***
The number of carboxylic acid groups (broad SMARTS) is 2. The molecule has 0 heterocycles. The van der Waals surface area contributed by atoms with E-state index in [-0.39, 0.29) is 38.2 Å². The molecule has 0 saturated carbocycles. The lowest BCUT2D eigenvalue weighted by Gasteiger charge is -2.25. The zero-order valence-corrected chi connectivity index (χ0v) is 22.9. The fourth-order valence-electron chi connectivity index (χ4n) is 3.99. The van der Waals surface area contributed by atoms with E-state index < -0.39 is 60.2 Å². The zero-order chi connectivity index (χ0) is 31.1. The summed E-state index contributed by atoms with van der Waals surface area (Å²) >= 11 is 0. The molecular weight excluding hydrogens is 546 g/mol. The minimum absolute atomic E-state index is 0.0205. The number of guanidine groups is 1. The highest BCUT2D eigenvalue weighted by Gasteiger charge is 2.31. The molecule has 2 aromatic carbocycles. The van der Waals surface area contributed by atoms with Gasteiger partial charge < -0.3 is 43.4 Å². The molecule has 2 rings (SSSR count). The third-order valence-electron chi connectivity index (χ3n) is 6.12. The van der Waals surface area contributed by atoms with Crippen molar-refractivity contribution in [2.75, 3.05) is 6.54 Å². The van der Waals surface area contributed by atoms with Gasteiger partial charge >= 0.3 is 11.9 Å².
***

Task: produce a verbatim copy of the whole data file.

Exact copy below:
The number of carboxylic acid groups (broad SMARTS) is 2. The molecule has 0 heterocycles. The van der Waals surface area contributed by atoms with E-state index in [-0.39, 0.29) is 38.2 Å². The molecule has 0 saturated carbocycles. The lowest BCUT2D eigenvalue weighted by Gasteiger charge is -2.25. The zero-order valence-corrected chi connectivity index (χ0v) is 22.9. The fourth-order valence-electron chi connectivity index (χ4n) is 3.99. The van der Waals surface area contributed by atoms with E-state index < -0.39 is 60.2 Å². The zero-order chi connectivity index (χ0) is 31.1. The summed E-state index contributed by atoms with van der Waals surface area (Å²) >= 11 is 0. The molecular weight excluding hydrogens is 546 g/mol. The minimum absolute atomic E-state index is 0.0205. The number of guanidine groups is 1. The highest BCUT2D eigenvalue weighted by Gasteiger charge is 2.31. The molecule has 2 aromatic carbocycles. The van der Waals surface area contributed by atoms with Gasteiger partial charge < -0.3 is 43.4 Å². The molecule has 2 rings (SSSR count). The third-order valence-electron chi connectivity index (χ3n) is 6.12. The van der Waals surface area contributed by atoms with Crippen molar-refractivity contribution in [2.75, 3.05) is 6.54 Å². The van der Waals surface area contributed by atoms with Gasteiger partial charge >= 0.3 is 11.9 Å².